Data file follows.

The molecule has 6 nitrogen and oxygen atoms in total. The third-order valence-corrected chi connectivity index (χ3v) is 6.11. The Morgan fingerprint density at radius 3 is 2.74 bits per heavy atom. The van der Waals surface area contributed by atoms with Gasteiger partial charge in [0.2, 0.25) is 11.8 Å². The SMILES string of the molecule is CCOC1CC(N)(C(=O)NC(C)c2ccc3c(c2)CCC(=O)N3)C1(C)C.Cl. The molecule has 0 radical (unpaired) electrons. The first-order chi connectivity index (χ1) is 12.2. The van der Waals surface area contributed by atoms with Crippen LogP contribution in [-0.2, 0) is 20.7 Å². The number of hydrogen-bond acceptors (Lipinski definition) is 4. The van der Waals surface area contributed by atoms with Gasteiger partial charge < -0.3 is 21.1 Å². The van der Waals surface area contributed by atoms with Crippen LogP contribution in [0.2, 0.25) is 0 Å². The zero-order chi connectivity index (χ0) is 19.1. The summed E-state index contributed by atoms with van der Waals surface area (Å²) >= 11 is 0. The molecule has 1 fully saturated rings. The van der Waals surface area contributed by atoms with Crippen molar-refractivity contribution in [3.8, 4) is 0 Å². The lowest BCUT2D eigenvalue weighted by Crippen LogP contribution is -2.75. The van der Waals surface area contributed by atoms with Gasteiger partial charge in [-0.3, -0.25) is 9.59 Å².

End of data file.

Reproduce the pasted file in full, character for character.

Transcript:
The molecule has 6 nitrogen and oxygen atoms in total. The third-order valence-corrected chi connectivity index (χ3v) is 6.11. The Morgan fingerprint density at radius 3 is 2.74 bits per heavy atom. The van der Waals surface area contributed by atoms with Gasteiger partial charge in [0.2, 0.25) is 11.8 Å². The SMILES string of the molecule is CCOC1CC(N)(C(=O)NC(C)c2ccc3c(c2)CCC(=O)N3)C1(C)C.Cl. The molecule has 0 radical (unpaired) electrons. The first-order chi connectivity index (χ1) is 12.2. The van der Waals surface area contributed by atoms with Crippen LogP contribution in [-0.2, 0) is 20.7 Å². The number of hydrogen-bond acceptors (Lipinski definition) is 4. The van der Waals surface area contributed by atoms with Gasteiger partial charge < -0.3 is 21.1 Å². The van der Waals surface area contributed by atoms with Crippen LogP contribution in [0.2, 0.25) is 0 Å². The zero-order chi connectivity index (χ0) is 19.1. The summed E-state index contributed by atoms with van der Waals surface area (Å²) >= 11 is 0. The molecule has 1 fully saturated rings. The van der Waals surface area contributed by atoms with Crippen molar-refractivity contribution in [3.8, 4) is 0 Å². The lowest BCUT2D eigenvalue weighted by Crippen LogP contribution is -2.75. The van der Waals surface area contributed by atoms with Gasteiger partial charge in [-0.3, -0.25) is 9.59 Å².